Sunday, 8 December 2013

ETCC: Why we need a British Team to compete in the ETCC...

Back in 2004, the FIA took the step to promote the successful European Touring Car Championship to become the World Touring Car Championship from 2005 onwards.

However the decision was taken to still run a European Touring Car Cup alongside the WTCC. This would allow Independent teams to take part from European countries whose National Touring Car series used Super 2000, Super 1600 and Single Make Trophy regulations and race against each other.

Just to add for those of you familiar with the ETCC, there was also a catergory called Super Production but this was phased out for the 2012 season.

Now below are the rules for competing in the ETCC:

The cars that are eligible are those complying with the FIA Super 2000, Super 2000 Diesel, Super Production and Super 1600 technical regulations.

The Drivers must either have competed in a minimum of 50% of their own National Championships; been designated by their ASN (National Sporting Authority) and who have not taken part in the FIA WTCC with a Manufacturer’s team or belong to a country in which there is no national Championship and been designated by their ASN.

In 2012 the Single Make Trophy was introduced for cars such as SEAT León Supercopa.

From the 2013 season Diesel engines and the Super Production regulations were outlawed and thus only petrol engined Super 2000, SEAT León Supercopa and Super 1600 cars are allowed.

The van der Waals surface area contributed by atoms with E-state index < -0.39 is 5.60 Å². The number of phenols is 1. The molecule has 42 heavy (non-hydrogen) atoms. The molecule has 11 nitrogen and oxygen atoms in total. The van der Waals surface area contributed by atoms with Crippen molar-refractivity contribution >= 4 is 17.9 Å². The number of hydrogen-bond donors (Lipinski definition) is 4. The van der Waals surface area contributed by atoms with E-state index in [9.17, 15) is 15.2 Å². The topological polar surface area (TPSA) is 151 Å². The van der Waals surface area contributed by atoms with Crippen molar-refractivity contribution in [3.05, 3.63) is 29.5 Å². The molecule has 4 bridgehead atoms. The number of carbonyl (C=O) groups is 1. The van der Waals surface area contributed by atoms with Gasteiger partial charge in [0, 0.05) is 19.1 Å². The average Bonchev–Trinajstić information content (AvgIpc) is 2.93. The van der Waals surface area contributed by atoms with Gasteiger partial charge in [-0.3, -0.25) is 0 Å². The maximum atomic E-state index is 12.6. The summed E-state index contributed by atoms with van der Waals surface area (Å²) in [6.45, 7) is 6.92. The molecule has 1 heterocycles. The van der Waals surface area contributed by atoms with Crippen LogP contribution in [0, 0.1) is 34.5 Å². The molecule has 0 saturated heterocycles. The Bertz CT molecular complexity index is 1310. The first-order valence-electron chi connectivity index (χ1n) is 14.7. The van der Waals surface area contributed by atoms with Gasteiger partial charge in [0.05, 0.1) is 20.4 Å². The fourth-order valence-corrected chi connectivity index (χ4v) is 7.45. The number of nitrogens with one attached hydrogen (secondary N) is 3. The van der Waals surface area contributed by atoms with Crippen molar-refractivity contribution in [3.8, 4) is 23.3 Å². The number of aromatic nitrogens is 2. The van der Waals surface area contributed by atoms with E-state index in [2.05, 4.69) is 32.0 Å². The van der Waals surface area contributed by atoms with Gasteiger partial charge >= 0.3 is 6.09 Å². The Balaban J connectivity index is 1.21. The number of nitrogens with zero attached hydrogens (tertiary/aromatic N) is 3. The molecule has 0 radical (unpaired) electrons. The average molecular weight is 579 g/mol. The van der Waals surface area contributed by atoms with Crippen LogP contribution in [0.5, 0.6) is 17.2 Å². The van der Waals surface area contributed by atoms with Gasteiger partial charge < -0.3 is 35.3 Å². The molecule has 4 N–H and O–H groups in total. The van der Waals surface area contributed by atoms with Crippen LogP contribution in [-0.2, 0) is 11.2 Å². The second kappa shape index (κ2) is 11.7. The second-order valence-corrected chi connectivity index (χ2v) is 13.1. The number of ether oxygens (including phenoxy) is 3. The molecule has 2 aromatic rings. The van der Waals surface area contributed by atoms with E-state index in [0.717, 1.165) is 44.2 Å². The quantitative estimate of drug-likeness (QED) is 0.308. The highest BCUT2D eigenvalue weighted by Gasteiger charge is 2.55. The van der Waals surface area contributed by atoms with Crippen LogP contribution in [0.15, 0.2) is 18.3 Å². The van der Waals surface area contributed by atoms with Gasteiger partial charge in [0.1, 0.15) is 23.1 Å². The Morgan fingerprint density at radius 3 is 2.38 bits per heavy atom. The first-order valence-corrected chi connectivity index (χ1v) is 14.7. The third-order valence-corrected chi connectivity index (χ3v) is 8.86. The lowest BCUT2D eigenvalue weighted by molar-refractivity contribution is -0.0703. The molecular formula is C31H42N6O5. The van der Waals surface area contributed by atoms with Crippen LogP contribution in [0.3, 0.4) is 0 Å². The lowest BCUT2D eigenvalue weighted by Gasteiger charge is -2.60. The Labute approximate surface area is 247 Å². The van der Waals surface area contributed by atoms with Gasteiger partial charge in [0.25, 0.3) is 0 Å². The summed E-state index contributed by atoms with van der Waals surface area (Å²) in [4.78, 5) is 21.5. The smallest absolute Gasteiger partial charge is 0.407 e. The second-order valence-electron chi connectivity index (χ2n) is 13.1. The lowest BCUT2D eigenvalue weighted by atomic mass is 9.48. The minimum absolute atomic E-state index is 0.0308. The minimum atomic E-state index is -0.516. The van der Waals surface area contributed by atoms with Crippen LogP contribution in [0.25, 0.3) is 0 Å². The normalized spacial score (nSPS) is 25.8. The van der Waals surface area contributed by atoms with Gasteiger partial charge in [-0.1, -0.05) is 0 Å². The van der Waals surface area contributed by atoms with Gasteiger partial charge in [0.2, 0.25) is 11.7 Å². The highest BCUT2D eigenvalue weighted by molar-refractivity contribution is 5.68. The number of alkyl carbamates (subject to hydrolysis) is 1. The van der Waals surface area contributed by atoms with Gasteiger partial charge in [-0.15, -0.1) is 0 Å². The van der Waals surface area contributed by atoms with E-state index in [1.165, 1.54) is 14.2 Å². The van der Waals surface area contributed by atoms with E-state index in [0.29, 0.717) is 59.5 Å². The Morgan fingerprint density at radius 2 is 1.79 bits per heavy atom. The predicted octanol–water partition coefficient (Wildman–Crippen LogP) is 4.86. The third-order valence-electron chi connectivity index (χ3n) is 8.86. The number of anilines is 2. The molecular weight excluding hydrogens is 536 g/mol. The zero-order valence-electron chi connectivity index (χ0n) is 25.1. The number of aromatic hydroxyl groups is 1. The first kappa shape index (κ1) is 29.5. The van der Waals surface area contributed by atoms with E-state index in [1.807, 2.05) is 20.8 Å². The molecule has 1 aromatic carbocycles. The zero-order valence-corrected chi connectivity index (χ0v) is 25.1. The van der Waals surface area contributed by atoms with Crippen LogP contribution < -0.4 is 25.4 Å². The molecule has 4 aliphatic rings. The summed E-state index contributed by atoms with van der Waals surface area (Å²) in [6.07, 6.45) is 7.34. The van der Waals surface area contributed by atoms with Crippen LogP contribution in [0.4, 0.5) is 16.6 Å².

Ok so pretty simple rules to understand for entry. Now here is the bit that is niggling me and is something I feel should be addressed...

Since 2005, the FIA European Touring Car Cup has been won 3 times by British Touring Car Drivers. Ryan Sharp won the Cup in 2006 in a GR Asia run SEAT Leon and former Double BTCC Champion James Thompson won back to back ETC Cups in 2009 and 2010, driving for the Danish Touring Car team Hartmann Honda Racing in both years.

However since then British Touring Car talent has been somewhat missing from the Cup. From 2005 - 2009 the ETCC was a one venue/two race event. Qualifying decided the starting grid for race one. The grid for race two was decided by reversing the top eight finishers from race one. From ninth place down, the drivers start where they finished in race one.

In 2010, the Cup became a three event series with two races taking part at Braga in Portugal, Salzburgring in Austria and at Francaciorta in Italy. In 2011 it returned to a one venue/two race format at the Salzburgring.

In 2012, the FIA decided that the ETCC should act as a stepping stone to the WTCC. So it became a 5 event Cup with 10 races in total held in Europe. Three of those events were held on the same weekends as WTCC with 2 further standalone events in Europe.

So you have a European Touring Car Cup that races alongside an FIA sanctioned World Championship for 3 meetings out of 5 and you get European exposure for your sponsors...

So why dont we have a British team holding up honours in the ETCC?

The last time a BTCC Team took part was in 2009 when Bamboo Engineering ran a two car team of Chevrolet Lacetti's for BTCC regular Harry Vaulkhard and guest driver Duarte Felix Da Costa. Since then no British team has taken part. Harry almost won the ETCC that year too. He was in contention until sliding off in slippery conditions under pressure from James Thompson.

Now the first obstacle is the regulations. Any team taking part in the BTCC has already spent budget on either building or buying 1 or 2 NGTC cars as well as negotiating contracts with drivers. With the ETCC using S2000 cars, that means that your team would need to have experience of both NGTC and S2000 machinery and have been successful in both types of cars.